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    Mercedes Ponton Review (1953 – 1962)

    Overall Summary

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    The Ponton is the name for the first Mercedes-Benz series of cars (after the Adenauer) produced after WW2. The name includes several very different models and it marks a styling era rather than a particular car. The nickname derives from the German word “pontoon”, which denotes a styling trend of bodywork encompassing the wheels, rather than leaving lots of room for fenders.

    The Ponton models, ranging from 1953 to 1962, included several different platforms: W120/W121, W105, W128 and W180.

    The W120 was an executive car in the form of a four-door sedan, initially powered by a 1.8 l I4 engine. The W121 was very similar, but powered by a 1.9 l. The W120 had several diesel-powered versions. These cars were vastly popular at their time and, together with another one from the pontoon lineup, they accounted for about 80% of Mercedes-Benz production in the 1950s.

    The W105, on the other hand was a four-door luxury sedan powered by a more powerful 2.2 l I6 engine. It was available on the market in 1956 and it was very similar to the W120 in terms of design, but it was a more upmarket car in every way – it had a bigger engine, more space, longer wheelbase and it cost more. The W105 lasted for three years, last one leaving the production line in 1959.

    The W180 was a luxury car that came in three shapes – four-door sedan and two-door coupe and convertible. It was also powered by a 2.2 l I6 and its production ran from 1954 to 1959. The W180 also came in two generations. The 220a (W180 I) was a lengthened luxury car whose engine produced 85 hp. It was popular, with more than 25,000 sold until 1956. However, the revised 220S (W180 II) was far more successful. Adding another carburetor upped the power to 100 hp, while still saving the luxury and well-accepted design aided by a new bumper and several strips. The car had a four-speed manual, but there was an optional Hydrak automated clutch. However, this is very rare today, since even many of the cars that were bought with it were converted to regular clutch, since maintenance of the Hydrak was incredibly expensive. In 1956 convertible and coupe came, having the same power and engine as the W180 II.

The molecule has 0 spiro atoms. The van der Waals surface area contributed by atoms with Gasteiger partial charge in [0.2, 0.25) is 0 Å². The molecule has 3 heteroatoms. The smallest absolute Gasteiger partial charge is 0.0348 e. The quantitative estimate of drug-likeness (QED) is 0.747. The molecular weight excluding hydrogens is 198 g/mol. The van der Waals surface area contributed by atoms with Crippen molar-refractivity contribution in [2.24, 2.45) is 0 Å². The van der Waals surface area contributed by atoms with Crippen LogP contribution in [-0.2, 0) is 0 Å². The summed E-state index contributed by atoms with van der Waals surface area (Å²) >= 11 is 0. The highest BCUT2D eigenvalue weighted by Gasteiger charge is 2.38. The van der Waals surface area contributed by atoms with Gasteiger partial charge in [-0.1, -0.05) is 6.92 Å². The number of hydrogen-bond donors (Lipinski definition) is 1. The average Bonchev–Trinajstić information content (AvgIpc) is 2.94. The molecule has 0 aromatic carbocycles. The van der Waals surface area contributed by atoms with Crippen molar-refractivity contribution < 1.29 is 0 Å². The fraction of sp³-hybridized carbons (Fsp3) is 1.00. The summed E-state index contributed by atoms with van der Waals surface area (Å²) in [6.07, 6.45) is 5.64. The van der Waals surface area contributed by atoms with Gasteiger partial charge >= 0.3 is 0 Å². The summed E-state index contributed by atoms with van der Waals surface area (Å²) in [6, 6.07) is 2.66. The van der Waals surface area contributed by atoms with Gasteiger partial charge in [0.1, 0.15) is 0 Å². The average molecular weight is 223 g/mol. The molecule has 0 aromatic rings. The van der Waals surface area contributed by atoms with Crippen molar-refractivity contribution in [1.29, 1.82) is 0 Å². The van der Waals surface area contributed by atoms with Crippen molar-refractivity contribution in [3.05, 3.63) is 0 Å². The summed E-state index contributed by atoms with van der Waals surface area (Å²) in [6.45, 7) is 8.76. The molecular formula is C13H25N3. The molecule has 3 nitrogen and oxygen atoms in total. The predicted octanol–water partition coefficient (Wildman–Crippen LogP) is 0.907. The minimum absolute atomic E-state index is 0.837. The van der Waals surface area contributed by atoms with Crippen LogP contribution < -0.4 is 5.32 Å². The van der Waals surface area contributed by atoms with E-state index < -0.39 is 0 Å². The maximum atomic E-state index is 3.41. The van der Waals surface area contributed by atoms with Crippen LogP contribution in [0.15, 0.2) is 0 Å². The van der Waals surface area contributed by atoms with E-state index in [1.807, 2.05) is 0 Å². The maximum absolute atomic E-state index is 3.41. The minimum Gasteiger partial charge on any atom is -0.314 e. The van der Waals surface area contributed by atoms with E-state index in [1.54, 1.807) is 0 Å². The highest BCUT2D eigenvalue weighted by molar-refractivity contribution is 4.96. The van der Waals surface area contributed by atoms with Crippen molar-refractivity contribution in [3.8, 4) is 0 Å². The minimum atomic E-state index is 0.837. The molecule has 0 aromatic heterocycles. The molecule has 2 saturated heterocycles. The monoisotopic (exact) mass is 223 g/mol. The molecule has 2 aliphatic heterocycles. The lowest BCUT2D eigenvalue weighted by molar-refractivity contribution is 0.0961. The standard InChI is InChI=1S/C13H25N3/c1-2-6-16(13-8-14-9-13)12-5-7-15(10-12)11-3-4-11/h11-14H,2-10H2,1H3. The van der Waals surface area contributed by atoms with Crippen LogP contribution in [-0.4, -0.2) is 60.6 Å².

The W128 was the youngest of the Pontons. It appeared in 1958 and it was a luxury executive car in the form of a four-door sedan, or two-door coupe and convertible. It was powered by a 2.2 l I6 engine with mechanical fuel injection which gave it 115 hp.

    Driving & Performance

    The W120/W121 had the power ratings that ranged from 52 hp to 80 hp for petrol engines, while the diesels went from 43 hp to 50 hp. None of them were particularly fast, the fastest reaching 91 mph, but driving them provided a nice driving sensation.

    All the other cars had 2.2 l I6 engines which developed between 85 hp and 120 hp. Once again not very fast by today’s standards but these larger cars were magnificent to drive on the highway. They were very well engineered, they provided the driver with confidence and they were incredibly comfortable, serving as predecessors for today’s top class Mercedes-Benz cars.

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    Equipment & Comfort

    The W120/W121 was a lower class car, compared to the others and this is evident on the inside. The car is smaller, but stylishly designed. The classic steering wheel with a chrome middle ring stands in front of the Adenauer-styled, but more toned down instrument cluster. Even the clock is in the central position. The seats are big and soft, lacking any side support, which is completely normal for a car with such modest power even today.